They include: Arts Council England’s Creative Places and People project, which pays local community groups and arts organisations to bring their activities into areas least engaged by the arts; Imaginate’s Theatre in Schools Scotland programme, which aims to give theatre access to every school child in Scotland (something Dr. Walmsley would like to see ‘replicated in England and Wales’); and the last Labour government’s Creative Partnerships programme, a £38.1 million per year fund that brought professional musicians, actors and artists into over 2,500 schools in England to improve the state of arts teaching.
Sadly, the Conservatives’ cuts announced in 2010 effectively ended the latter programme, causing the head of the charity that operated it to claim: ‘The fantastic progress made in the last few years is now seriously under threat, and those young people who are most likely to miss out on these opportunities are the most vulnerable’.
What is desperately needed is greater funding to local councils and further devolution of spending to local regions to address the often class-based divide between London and other parts of the United Kingdom. Corbyn has, of course, lent his support to both ending austerity and making spending decisions local, promising to devolve ‘cultural budgets to a regional level [and to improve] integration of cultural planning with local decision-making’. This should give predominantly working class regions with Labour councils greater say over their engagement with art.
Dr. Walmsley argues it is ‘heartening’ to see Corbyn ‘taking the arts seriously and pledging to reverse the recent funding cuts [and focusing] on devolving funding…’ He also points out that ‘under Corbyn, local governments would receive a much better deal, which is also a significant factor in the current decimation of arts funding’.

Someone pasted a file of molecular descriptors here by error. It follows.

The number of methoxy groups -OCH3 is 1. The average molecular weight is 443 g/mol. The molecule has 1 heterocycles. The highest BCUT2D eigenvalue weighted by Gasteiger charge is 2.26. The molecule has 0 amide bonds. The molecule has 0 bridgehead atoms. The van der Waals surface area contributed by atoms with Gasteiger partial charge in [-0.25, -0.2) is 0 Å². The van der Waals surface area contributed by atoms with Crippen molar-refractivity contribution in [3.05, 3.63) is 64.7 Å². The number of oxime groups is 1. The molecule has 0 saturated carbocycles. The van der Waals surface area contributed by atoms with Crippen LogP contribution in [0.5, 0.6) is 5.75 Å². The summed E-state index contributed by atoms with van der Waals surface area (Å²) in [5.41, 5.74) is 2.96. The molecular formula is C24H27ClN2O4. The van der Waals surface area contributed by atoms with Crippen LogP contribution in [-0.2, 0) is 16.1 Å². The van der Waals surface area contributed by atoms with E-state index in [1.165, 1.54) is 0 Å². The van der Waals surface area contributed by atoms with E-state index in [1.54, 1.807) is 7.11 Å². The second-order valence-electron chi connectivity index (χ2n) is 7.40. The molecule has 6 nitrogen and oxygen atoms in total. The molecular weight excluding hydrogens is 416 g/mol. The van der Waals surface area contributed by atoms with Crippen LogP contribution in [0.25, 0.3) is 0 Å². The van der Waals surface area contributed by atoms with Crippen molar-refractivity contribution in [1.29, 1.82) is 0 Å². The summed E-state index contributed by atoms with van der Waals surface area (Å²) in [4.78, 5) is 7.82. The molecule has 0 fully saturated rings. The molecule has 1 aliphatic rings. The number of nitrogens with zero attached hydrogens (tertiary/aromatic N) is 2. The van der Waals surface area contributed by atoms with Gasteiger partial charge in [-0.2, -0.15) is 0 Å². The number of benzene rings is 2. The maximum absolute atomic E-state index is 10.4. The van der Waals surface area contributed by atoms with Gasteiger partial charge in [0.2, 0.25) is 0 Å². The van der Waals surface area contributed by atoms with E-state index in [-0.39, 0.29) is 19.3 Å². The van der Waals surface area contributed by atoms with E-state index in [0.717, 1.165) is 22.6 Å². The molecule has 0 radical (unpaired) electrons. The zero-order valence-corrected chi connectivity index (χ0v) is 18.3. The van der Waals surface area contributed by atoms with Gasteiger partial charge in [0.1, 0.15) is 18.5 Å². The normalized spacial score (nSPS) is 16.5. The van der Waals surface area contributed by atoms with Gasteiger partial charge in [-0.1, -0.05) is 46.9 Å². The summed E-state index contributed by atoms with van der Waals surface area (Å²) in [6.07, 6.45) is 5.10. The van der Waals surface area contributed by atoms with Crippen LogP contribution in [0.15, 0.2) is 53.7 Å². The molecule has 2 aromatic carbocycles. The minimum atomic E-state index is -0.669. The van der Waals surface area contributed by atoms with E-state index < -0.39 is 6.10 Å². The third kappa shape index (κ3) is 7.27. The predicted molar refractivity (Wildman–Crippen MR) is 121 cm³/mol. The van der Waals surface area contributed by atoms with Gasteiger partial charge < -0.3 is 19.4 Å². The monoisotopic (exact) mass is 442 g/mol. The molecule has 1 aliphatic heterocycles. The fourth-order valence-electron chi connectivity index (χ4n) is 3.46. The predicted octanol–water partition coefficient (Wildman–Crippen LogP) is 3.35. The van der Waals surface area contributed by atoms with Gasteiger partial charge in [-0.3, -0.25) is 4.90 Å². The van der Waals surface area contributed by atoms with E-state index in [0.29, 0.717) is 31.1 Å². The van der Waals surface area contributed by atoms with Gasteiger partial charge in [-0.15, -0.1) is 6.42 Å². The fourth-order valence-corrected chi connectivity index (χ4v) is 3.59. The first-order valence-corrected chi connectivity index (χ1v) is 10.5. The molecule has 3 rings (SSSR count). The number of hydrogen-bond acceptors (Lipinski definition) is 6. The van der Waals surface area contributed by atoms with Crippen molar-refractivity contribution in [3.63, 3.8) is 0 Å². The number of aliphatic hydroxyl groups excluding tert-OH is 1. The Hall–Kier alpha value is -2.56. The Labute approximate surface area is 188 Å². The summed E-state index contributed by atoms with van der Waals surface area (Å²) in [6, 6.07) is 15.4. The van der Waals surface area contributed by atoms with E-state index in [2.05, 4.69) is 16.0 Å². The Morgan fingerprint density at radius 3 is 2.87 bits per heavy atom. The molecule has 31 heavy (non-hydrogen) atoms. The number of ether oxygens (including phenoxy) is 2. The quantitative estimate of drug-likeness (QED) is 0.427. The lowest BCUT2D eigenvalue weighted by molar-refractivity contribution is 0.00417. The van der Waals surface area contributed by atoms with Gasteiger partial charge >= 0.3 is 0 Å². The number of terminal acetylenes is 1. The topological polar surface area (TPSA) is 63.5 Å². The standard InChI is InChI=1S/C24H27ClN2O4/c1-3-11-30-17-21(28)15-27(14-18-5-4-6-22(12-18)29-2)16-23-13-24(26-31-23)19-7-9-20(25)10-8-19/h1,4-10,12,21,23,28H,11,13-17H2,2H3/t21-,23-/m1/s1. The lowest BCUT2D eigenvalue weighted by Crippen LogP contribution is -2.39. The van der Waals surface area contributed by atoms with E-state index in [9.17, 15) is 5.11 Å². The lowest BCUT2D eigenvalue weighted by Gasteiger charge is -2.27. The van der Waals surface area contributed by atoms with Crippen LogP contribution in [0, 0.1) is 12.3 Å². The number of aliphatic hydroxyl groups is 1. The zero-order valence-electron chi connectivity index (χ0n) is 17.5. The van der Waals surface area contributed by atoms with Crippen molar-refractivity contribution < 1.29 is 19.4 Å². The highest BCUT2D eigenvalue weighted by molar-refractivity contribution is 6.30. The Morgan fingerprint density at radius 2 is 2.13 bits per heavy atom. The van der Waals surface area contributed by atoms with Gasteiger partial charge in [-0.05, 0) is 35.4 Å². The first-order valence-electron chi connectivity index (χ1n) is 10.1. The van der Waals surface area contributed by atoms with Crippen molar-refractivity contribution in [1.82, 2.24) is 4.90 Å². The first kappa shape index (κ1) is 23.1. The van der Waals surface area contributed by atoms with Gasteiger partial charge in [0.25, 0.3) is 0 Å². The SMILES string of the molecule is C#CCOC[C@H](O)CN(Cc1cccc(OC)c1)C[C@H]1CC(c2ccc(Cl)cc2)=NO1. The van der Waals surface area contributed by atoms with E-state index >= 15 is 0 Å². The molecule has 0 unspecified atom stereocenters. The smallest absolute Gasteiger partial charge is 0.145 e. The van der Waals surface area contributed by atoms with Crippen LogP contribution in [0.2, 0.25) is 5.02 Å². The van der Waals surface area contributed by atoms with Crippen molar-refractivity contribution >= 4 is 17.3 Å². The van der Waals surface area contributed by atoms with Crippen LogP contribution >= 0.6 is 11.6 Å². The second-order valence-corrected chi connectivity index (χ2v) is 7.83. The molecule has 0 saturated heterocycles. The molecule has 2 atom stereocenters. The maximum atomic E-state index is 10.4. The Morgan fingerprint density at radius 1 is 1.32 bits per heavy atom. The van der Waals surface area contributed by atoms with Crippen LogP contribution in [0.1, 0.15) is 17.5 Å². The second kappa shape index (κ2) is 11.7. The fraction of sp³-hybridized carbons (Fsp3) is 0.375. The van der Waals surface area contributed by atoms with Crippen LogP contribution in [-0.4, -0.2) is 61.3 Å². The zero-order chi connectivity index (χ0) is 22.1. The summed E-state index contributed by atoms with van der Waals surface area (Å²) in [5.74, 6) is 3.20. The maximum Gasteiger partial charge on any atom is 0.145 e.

Besides funding issues, Dr. Walmlsey highlights a few other steps the government could take to make the arts available for the many rather than the few, including placing ‘more onus on arts venues to nurture emerging artists, companies and audiences…’ with proper ‘follow-through’ and greater ‘consequences for those that don’t’; and making it a statutory obligation for local councils to fund the arts. Otherwise, he warned, ‘there is a very real chance that even more councils will cut their arts funding altogether, which would be disastrous for public access’.
Of course, these are just some of the ways the government, local councils and publicly funded programmes and projects can work hand in hand with working class artists and regions to develop the arts for everyone. And certainly, they represent a kind of alternative to the private market, in which art is often a commodity and an investment. Although working class artists do not necessarily need the permission or even the support of national or local government to create, we in the labour movement can only transform our society by working inside and outside government, with artists, members of parliament and local councillors, in an attempt to place the art of the people at the heart of our public life.
Andrew Warburton is a writer and editor in Boston, Massachusetts. He is a member of Labour International (the international section of the British Labour Party) and Momentum.